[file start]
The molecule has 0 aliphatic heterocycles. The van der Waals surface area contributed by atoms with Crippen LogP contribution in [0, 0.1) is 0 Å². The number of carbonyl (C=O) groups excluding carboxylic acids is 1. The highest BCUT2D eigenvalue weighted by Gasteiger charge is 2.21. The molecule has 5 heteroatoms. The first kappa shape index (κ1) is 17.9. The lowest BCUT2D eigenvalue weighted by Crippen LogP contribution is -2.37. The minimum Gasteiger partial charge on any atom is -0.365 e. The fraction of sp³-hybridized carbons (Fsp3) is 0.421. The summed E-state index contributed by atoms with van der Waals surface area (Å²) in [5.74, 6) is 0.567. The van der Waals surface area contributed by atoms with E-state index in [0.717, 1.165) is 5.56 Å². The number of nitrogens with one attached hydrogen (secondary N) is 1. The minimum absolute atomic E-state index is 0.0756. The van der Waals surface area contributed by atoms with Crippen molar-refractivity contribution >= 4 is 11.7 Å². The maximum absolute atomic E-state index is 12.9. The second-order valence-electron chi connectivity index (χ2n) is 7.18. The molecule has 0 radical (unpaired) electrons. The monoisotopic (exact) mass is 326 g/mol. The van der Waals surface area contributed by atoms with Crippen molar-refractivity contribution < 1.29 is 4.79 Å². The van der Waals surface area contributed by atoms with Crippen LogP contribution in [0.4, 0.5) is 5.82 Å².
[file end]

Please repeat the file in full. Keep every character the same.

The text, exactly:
The molecule has 0 aliphatic heterocycles. The van der Waals surface area contributed by atoms with Crippen LogP contribution in [0, 0.1) is 0 Å². The number of carbonyl (C=O) groups excluding carboxylic acids is 1. The highest BCUT2D eigenvalue weighted by Gasteiger charge is 2.21. The molecule has 5 heteroatoms. The first kappa shape index (κ1) is 17.9. The lowest BCUT2D eigenvalue weighted by Crippen LogP contribution is -2.37. The minimum Gasteiger partial charge on any atom is -0.365 e. The fraction of sp³-hybridized carbons (Fsp3) is 0.421. The summed E-state index contributed by atoms with van der Waals surface area (Å²) in [5.74, 6) is 0.567. The van der Waals surface area contributed by atoms with E-state index in [0.717, 1.165) is 5.56 Å². The number of nitrogens with one attached hydrogen (secondary N) is 1. The minimum absolute atomic E-state index is 0.0756. The van der Waals surface area contributed by atoms with Crippen molar-refractivity contribution >= 4 is 11.7 Å². The maximum absolute atomic E-state index is 12.9. The second-order valence-electron chi connectivity index (χ2n) is 7.18. The molecule has 0 radical (unpaired) electrons. The monoisotopic (exact) mass is 326 g/mol. The van der Waals surface area contributed by atoms with Crippen molar-refractivity contribution < 1.29 is 4.79 Å². The van der Waals surface area contributed by atoms with Crippen LogP contribution in [0.4, 0.5) is 5.82 Å².